Cooking these pancakes on a griddle pan set over medium/low heat seems to work the best. Just be sure to give your pan plenty of time to heat up and only add the nonstick spray once.

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    Bob Evans built his first restaurant on a farm in Rio Grande, Ohio in 1962, primarily to sell his own brand of high-quality sausage. Business was good. Really good. There are now over 500 Bob Evans Restaurants in 18 states, each one decorated in a country-living theme that reminds us of the original farm location. Customers seem to like it. They also seem to like the packaged baked goods sold at each of the restaurants under the Bob Evans Farms brand, especially this top-selling, chewy, chocolate chunk cookie that can now be hacked in a snap by you.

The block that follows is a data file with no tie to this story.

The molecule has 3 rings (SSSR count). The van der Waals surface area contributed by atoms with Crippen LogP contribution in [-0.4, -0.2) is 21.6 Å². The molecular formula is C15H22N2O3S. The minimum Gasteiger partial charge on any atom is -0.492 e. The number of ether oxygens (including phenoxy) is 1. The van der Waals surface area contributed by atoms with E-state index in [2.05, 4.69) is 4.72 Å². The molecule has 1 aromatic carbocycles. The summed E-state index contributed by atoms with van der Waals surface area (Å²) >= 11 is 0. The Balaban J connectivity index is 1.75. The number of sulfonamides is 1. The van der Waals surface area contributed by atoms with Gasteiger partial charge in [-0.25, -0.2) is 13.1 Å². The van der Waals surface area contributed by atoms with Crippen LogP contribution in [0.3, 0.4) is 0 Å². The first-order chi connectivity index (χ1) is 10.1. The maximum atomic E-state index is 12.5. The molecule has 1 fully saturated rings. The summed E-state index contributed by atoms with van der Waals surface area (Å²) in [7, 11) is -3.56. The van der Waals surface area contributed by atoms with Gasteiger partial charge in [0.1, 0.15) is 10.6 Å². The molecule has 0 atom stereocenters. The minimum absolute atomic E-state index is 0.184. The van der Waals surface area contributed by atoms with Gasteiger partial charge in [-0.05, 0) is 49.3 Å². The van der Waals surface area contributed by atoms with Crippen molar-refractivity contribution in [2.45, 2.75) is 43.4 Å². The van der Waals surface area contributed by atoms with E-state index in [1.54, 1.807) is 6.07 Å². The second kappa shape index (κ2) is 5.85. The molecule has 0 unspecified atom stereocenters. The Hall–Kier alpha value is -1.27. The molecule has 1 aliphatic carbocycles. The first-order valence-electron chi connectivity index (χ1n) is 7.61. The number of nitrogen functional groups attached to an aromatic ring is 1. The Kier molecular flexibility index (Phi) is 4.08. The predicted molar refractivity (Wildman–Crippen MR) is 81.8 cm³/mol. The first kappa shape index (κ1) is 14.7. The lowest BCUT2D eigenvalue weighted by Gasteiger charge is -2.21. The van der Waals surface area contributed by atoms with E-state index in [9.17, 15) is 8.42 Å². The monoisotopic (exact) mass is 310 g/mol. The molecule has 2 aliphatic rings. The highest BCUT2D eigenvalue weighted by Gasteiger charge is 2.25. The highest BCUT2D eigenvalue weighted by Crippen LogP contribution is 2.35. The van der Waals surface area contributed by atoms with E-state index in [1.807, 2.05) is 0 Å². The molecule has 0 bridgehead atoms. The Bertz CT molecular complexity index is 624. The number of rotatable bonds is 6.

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    Score: 5.00. Votes: 1

    Menu Description: "Smoked ham, smoked turkey, two cheeses, battered and fried until golden with raspberry preserves and dusted with powdered sugar."

    When pondering casual chains with the best Monte Cristo sandwiches, two come to mind: Bennigan's and Cheddar's. At each chain the sandwich is built with turkey, ham, and cheese, then it’s battered and fried, dusted with powdered sugar, and served with raspberry preserves for dipping. It probably sounds strange if you've never had one, but Monte Cristo alums know it all tastes pretty darn great together. I hacked Bennigans' version years ago for my cookbook Top Secret Restaurant Recipes 2, and recently, on a trip to Charlotte, North Carolina, I was able to get my hands on Cheddars' signature version of this famous sandwich.